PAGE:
Andrew Bynum focused on the bowling alley and salon instead of his post moves. Gilbert Arenas ruined his reputation as one of the most clutch players in the league by toting guns in the locker room and even defecating in a teammate’s shoe. And most recently, Javaris Crittenton went from Mr Georgia Basketball with a 3.5GPA to a convict serving 23 years for Manslaughter — the list goes on and on. All the while, an undersized and overmatched Tristan Thompson earns his 25 minutes per game via pure heart and hustle.




Let’s first take a look at his rebounding. Averaging 8.0rbp, Thompson posts a solid 17.2% rebound percentage which places him 17th among qualified players (eliminating those who played less than half the season and those who played less than 25 minutes per game to eliminate statistical outliers such as Sim Bullahr and Eric Moreland (source)). In offensive rebounding, he placed fourth in the NBA at 14.4%, slightly behind Enes Kanter and Deandre Jordan. So clearly his strengths lie on the offensive end.







Here’s a quick look at two of Thompson’s closest comparisons: Kenneth Faried and Greg Monroe. Both play as “tweeners” — too small to play the traditional role as center but not quite offensively skilled enough for the power forward. Although his rebounding percentage is slightly lower, Thompson’s efficiency and net rating are higher in both cases. Also note that Faried and Monroe play larger roles in the offense which explain the higher PIEs and Ast Ratios.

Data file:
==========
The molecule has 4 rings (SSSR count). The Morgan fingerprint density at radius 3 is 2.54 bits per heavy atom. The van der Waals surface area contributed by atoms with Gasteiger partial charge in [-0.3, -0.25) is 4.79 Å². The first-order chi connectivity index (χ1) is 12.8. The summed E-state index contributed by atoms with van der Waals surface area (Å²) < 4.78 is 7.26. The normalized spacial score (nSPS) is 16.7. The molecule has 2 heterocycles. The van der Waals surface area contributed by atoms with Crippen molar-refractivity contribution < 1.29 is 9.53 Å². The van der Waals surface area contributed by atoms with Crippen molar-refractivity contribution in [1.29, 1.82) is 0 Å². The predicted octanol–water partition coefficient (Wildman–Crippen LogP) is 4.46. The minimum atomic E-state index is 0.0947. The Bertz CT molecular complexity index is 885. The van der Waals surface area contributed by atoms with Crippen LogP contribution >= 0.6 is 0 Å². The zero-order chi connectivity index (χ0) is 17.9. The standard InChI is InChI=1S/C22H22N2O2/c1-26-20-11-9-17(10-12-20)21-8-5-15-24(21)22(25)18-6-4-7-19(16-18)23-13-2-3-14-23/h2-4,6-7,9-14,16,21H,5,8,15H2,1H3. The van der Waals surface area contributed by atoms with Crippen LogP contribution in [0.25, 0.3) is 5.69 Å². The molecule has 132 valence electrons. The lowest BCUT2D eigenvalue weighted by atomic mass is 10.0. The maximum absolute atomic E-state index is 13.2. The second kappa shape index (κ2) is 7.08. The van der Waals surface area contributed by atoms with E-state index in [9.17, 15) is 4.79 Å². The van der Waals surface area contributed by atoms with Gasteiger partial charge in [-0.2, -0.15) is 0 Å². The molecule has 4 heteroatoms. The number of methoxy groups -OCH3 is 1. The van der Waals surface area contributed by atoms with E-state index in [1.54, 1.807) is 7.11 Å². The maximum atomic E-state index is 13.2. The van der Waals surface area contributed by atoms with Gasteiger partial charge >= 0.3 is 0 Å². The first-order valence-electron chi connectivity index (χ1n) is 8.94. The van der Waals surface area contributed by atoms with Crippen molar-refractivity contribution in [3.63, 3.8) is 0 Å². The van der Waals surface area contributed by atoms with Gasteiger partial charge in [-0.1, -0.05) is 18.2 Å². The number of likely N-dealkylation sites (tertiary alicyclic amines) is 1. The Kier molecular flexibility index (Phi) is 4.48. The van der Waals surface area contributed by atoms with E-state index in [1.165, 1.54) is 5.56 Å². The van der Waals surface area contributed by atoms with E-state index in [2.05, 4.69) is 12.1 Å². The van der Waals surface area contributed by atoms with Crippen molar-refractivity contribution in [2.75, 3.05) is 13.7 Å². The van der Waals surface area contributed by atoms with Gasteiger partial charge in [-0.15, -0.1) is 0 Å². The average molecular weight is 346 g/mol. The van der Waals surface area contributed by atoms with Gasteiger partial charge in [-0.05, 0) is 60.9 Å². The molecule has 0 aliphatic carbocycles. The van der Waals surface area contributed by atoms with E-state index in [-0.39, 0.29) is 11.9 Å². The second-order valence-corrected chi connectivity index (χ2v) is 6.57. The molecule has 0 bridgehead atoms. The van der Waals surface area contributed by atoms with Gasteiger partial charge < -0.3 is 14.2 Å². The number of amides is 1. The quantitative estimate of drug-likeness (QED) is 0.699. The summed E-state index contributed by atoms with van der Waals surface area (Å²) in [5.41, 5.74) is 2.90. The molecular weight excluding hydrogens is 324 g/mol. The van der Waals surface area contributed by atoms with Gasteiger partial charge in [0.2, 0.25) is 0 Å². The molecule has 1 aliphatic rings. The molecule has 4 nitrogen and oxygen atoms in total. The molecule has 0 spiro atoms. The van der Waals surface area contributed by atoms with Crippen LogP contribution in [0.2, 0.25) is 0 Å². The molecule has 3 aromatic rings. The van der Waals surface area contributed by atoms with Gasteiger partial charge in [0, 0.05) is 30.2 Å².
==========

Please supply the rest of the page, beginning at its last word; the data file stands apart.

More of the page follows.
Thompson has a similar style of rebounding as our man Dennis Rodman — his leaping, persistence and his method of wiggling his way past bigger defenders to the basketball is shared by none other than “The Worm”. His numbers may pin him as an average rebounder for his size, but by watching Thompson, it’s easy to tell he has an unusual knack for out-leaping and outmaneuvering his opponents.



Despite serving primarily as a backup to Kevin Love this past season, Thompson put up some solid shooting numbers – 8.5ppg all with an impressive 54.7% from the field. Had he made just 33 more FG to qualify for the NBA’s standards, this percentage would place Thompson at 6th in the NBA in FG%, just ahead of Anthony Davis. And his per 36 numbers have him averaging a double double – 10.8rbp and 11.4ppg. In simpler terms, his restricted minutes this season have skewed his statistical importance to the team.

Due to both his limited minutes and his smart shot selection, Thompson was able to remain an effective offensive weapon despite his limited court time. His shot chart tells the story well:


What makes this more impressive is that during the 2014 season, Thompson shot with a different hand! This offseason, he modified his shooting by switching from left to right in order to improve his technique. Imagine Tiger Woods switching to be a left handed golfer or Roger Federer becoming a lefty and still retaining their form. Quite an accomplishment.

Since Thompson knows his strengths, he shoots efficiently with over 80% of his attempts coming in the paint and 53.5% on the left low block, where he shot 67.6%.